To be sure, the KPRF has tried to capture the nationalist, patriotic vote before, but never with any success. And SPS leader Anatoly Chubais has recently floated the idea of Russia as a "liberal empire," but the concept did not steal votes away from the three winning nationalist parties. Instead, these parties won votes in the past without inflaming nationalist sentiments within the Russian electorate. This time around, their non-nationalist themes seem less important to Russian voters.

It is premature to predict Russia's long-term political trajectory after a single vote. We made that mistake back in 1993. That said, the trend line after the elections does not look promising. Throughout his presidency, Putin has sought to eliminate or emasculate alternative sources of political power. Since becoming president in 2000, Putin has chased away or arrested oligarchs with political ambitions, seized control of all national television networks, emasculated the power of the Federation Council, and tamed regional barons who once served as a powerful balance to former President Boris Yeltsin's presidential rule. The individual rights of Russian citizens, including especially those living in Chechnya, are abused now more than at any time since the collapse of the Soviet Union. Putin believes that he is on a mission to clean up the mess left behind during the Yeltsin era and create a new and powerful Russia state. "Managed democracy" is the euphemism for this agenda of democratic erosion.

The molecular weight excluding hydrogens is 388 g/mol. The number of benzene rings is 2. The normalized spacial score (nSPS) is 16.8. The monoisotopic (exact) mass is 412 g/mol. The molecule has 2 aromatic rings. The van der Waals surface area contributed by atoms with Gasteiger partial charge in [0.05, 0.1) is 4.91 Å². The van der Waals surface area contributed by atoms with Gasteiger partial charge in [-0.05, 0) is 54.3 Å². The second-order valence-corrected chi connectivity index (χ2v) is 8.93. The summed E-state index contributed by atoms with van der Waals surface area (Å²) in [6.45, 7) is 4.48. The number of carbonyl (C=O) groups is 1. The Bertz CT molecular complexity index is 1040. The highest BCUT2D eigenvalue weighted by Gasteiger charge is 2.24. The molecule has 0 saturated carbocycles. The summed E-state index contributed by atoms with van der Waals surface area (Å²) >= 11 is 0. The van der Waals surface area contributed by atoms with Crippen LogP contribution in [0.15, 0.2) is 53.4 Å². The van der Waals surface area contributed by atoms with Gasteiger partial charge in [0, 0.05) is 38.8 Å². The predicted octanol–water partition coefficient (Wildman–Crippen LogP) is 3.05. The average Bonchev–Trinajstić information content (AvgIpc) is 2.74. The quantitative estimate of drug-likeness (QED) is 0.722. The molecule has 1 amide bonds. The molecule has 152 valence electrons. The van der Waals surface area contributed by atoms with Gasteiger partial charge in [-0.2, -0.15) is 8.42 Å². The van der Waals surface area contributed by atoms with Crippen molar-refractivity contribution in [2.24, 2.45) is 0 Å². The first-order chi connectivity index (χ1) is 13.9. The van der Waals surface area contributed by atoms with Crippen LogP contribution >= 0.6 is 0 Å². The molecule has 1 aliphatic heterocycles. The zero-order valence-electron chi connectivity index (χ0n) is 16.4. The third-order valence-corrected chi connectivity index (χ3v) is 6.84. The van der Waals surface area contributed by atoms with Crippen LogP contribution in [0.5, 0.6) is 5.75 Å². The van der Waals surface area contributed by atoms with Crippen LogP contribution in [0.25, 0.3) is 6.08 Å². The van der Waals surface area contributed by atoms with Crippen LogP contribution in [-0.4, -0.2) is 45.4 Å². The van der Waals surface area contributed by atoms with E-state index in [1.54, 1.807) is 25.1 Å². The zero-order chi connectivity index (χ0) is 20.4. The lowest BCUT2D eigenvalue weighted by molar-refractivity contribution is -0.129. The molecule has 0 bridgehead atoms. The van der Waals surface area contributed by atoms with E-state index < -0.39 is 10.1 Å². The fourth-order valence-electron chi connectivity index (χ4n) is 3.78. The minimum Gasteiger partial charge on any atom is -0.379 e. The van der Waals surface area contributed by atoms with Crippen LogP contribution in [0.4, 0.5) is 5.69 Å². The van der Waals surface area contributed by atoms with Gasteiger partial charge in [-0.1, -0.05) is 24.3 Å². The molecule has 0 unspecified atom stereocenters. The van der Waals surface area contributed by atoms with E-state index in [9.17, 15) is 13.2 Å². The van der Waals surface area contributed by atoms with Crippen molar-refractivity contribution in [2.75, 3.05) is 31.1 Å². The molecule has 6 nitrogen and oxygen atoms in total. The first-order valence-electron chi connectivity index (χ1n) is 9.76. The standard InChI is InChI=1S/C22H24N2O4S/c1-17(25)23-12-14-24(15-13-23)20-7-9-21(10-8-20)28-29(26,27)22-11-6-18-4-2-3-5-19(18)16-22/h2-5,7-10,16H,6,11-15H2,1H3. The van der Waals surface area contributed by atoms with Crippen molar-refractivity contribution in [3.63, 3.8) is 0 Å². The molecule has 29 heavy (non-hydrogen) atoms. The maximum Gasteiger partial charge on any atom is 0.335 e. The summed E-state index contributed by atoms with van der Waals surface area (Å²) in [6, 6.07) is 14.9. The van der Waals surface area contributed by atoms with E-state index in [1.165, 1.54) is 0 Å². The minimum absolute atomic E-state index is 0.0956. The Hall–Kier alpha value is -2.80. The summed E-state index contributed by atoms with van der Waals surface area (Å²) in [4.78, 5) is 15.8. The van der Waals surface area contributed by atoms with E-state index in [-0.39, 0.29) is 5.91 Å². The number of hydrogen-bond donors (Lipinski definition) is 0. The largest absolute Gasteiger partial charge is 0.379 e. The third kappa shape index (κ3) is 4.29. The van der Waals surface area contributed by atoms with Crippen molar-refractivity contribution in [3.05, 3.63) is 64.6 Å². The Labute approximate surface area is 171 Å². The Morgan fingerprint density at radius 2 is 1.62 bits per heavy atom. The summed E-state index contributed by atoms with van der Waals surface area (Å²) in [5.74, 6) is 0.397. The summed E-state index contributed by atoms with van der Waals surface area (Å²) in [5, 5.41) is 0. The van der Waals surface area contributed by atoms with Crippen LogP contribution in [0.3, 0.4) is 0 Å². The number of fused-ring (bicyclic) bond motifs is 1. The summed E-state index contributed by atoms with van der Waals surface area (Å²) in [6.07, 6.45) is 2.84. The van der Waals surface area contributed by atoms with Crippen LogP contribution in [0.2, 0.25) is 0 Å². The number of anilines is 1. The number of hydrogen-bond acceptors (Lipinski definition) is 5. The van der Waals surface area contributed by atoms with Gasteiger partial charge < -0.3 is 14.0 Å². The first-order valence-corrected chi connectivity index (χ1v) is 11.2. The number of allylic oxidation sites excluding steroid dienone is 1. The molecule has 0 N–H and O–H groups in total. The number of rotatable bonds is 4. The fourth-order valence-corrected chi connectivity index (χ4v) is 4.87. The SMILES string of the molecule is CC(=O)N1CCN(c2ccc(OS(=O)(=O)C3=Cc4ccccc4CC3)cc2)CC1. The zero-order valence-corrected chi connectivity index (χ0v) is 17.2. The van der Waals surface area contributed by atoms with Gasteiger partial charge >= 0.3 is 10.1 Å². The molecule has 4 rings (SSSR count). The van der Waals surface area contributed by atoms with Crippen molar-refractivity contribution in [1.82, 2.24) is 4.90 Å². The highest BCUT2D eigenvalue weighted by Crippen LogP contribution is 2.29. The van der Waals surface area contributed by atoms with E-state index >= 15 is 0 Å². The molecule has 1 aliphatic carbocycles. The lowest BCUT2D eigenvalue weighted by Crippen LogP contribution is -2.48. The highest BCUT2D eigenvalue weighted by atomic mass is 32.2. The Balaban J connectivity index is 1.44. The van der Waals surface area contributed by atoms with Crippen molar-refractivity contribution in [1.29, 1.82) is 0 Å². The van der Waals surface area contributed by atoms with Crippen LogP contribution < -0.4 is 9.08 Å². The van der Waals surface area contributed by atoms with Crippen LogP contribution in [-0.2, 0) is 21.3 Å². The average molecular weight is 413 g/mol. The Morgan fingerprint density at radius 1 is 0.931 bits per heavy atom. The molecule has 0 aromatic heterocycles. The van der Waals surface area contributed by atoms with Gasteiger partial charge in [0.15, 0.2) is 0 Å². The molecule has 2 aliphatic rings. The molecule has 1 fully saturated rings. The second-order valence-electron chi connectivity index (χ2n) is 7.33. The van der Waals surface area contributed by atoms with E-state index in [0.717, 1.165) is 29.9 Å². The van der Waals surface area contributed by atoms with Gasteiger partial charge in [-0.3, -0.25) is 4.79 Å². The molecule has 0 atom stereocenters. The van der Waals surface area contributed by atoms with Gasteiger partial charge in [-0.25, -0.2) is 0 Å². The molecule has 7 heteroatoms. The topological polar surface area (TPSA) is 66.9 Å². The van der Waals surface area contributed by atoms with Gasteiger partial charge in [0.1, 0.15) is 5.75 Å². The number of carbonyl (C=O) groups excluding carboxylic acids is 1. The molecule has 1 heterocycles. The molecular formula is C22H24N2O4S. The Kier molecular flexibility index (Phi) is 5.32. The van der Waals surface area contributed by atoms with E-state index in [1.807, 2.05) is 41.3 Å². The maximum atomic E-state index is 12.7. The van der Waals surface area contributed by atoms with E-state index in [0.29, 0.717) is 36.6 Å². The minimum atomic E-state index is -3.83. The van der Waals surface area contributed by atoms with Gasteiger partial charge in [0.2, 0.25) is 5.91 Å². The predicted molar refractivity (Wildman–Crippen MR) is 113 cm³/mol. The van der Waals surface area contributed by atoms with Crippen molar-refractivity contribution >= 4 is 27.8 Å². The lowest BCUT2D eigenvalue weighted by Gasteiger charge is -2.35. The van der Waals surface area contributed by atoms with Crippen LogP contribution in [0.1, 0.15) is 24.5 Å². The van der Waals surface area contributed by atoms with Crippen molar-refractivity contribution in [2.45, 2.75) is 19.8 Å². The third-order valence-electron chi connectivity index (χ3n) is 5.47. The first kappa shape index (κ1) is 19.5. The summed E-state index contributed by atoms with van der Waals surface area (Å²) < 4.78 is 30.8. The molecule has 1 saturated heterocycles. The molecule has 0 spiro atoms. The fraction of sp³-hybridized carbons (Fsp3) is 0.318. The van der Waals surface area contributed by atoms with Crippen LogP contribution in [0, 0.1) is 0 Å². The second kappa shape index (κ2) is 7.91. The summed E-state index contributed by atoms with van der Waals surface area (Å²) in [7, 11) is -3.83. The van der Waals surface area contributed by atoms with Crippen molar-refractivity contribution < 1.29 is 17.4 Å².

To this less democratic regime, the Kremlin has now added nationalism as the principle ideological theme, and helped to empower nationalists as the rising political leaders. Under the control of the more moderate, Western-oriented Putin, the increasingly centralized, less pluralistic political regime in Russia today has not been deployed to carry out massive repression against the Russian people or threaten countries on Russia's borders. But who takes power after Putin? The electoral results suggest that the liberals have no chance, while the nationalists of a more virulent sort than Putin are up and coming. In their hands, the regime that Putin has built could become truly threatening to the people of Russia, to Russia's neighbors, and eventually to the West.

Michael McFaul is a senior fellow at the Hoover Institution, associate professor of political science at Stanford University, and a non-resident associate at the Carnegie Endowment for International Peace.


RFE/RL Russian Political Weekly, Vol. 3, No. 49, 12 December 2003